Mayor Brandon Johnson’s popularity has taken a hit since he delivered his inaugural address at Credit Union 1 Arena on the campus of the University of Illinois-Chicago.
After eight months in office, only 21% of registered Chicago voters approve of Brandon Johnson’s performance as mayor, according to a recent poll conducted for an education reform group that advocates for school choice.
The question that provides the first known measure of Johnson’s early performance was piggybacked onto a poll of 500 registered voters bankrolled by Stand for Children, a group Chicago Teachers Union President Staci Davis Gates derisively called “Stand On Children” and dismissed as “right wing.”
Voters were asked “how you feel each of the following is performing.” The list included “Brandon Johnson as Chicago Mayor.”
The results were staggering even for a mayor who has spent his first eight months struggling to get a handle on Chicago’s burgeoning migrant crisis amid mounting tensions with Democratic Gov. J.B. Pritzker.
Only 7% of those surveyed rated Johnson’s performance as mayor as “excellent” with another 14% rating it as “good.” The remaining 69% either rated Johnson’s performance “only fair” (27%) or “poor” (43%) or said they “didn’t know” (10%).
Among Black men, 14% rated Johnson’s performance as “excellent or good,” with 67% branding the work he’s done as mayor as “fair or poor.”
Johnson got a “fair or poor” job rating from 75% of white registered voters surveyed and 69% of Latinos questioned.
The poll was conducted Jan.4-9 by Tulchin Research, a prominent Democratic pollster whose clients include County Board President Toni Preckwinkle and the Cook County Regular Democratic Organization she chairs; California Gov. Gavin Newsome; New York City Mayor Eric Adams; and former Democratic presidential candidate and U.S. Sen. Bernie Sanders, whose endorsement of and rally for Brandon Johnson was a turning point in the race for Chicago mayor.
The poll has a margin of error of plus-or-minus 4.38 percentage points.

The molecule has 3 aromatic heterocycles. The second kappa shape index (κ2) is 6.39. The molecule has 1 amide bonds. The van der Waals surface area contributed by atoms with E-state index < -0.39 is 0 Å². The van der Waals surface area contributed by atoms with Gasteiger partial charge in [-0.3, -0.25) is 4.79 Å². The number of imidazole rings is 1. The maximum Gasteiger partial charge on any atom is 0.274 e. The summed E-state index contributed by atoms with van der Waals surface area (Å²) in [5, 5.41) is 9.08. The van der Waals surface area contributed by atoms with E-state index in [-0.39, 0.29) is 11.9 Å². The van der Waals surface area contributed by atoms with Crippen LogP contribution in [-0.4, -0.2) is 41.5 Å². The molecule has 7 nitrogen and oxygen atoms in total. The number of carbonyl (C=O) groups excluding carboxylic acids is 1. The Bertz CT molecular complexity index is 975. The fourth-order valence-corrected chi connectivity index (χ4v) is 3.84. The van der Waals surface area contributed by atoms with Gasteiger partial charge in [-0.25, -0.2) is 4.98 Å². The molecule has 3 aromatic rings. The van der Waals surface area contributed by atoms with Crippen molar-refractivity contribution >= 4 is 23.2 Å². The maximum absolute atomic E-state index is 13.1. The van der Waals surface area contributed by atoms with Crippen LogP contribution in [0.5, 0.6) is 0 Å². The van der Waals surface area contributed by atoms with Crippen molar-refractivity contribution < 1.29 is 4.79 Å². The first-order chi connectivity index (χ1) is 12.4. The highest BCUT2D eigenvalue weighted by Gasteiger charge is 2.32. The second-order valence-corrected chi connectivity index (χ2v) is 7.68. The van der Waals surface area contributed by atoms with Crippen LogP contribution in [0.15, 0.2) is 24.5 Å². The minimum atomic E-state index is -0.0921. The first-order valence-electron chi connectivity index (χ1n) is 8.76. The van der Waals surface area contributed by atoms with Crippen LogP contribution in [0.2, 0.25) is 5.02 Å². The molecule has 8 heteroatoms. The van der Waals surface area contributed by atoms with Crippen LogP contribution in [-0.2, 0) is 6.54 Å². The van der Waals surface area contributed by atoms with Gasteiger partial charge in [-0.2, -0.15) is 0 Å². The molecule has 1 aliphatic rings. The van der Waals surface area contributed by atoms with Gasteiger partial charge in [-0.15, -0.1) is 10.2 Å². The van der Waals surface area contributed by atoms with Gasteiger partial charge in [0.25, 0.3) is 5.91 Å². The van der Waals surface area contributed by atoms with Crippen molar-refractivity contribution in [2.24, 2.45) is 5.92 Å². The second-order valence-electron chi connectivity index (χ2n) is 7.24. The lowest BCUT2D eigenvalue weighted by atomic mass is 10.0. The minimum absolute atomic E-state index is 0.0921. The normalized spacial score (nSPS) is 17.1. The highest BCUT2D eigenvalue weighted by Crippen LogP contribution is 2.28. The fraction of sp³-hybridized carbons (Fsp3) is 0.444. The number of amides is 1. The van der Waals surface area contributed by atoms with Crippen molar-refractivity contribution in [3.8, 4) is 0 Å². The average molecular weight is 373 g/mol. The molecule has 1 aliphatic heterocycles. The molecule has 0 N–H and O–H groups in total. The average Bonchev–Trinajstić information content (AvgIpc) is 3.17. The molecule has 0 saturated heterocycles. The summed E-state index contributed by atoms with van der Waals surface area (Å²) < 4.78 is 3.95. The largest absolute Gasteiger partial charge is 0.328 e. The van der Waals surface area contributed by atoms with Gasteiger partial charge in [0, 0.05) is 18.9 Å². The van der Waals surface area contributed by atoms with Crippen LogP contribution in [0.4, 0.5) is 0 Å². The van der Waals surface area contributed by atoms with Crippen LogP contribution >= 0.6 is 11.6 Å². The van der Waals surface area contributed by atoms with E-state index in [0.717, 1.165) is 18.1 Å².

Christian Perry, Johnson’s political director, was unfazed by the early returns.
“We’re very proud about the mayor’s accomplishments thus far. The mayor’s gonna continue to invest in the working class people of this city, like he’s done throughout the first year of his tenure,” Perry said, pointing to a progressive checklist that includes eliminating the sub-minimum wages for tipped workers, increasing paid leave and increasing jobs for young people.
Other sources in Johnson’s political camp poked holes in the “illegitimacy” of everything from “who actually was polled in this 500-sample size” to the framing of the questions asked.
“We don’t take any stock in skewed polls commissioned by those opposed to the mayor’s agenda. This is the same kind of poll that showed Brandon Johnson wouldn’t be mayor. They were wrong then. They are wrong now,” Johnson campaign spokesman Bill Neidhart wrote in a text message to the Sun-Times.
Ben Krompack, vice president of Tulchin Research, denied the poll was skewed or illegitimate.
“We conducted a multi-modal survey, which was interviews initiated by live telephone interviewers calling both land lines and cell phones as well as surveys completed on-line from individuals contacted by either email or text message,” Krompack said.
“It’s a representative sample of registered voters in Chicago. The demographics — age, race, geography, gender — are reflective of the demographic voter electorate in the city.”
Jessica Handy, executive director of Stand for Children, said her group bankrolled a “credible poll by a credible pollster.”
Several questions centered around Johnson’s hand-picked school board deciding to, as the poll put it, “transition away from Chicago’s network of selective enrollment magnet and charter schools in order to increase enrollment in neighborhood schools.”
But Handy denied Stand for Children is universally “opposed to the mayor’s agenda.”
“We disagree on some items, but there are many things that we agree with them on, particularly with regard to equitable school funding. We’ve worked hard … to put forth policies that are student-centered first and grounded in equity,” she said.
Davis Gates countered that Stand for Children “came to Chicago when Karen Lewis was the president of this union to destroy us” bankrolled by “people like Bruce Rauner,” the former Republican governor.
“Stand for Children is funded by rich people who have never wanted Black children to be educated equitably in this city. Of course, when you have a Black man who is the mayor of this city advocating for the humanity of these Black children and for the equity of these Black children, of course they would put out an instrument that says something counter to that.”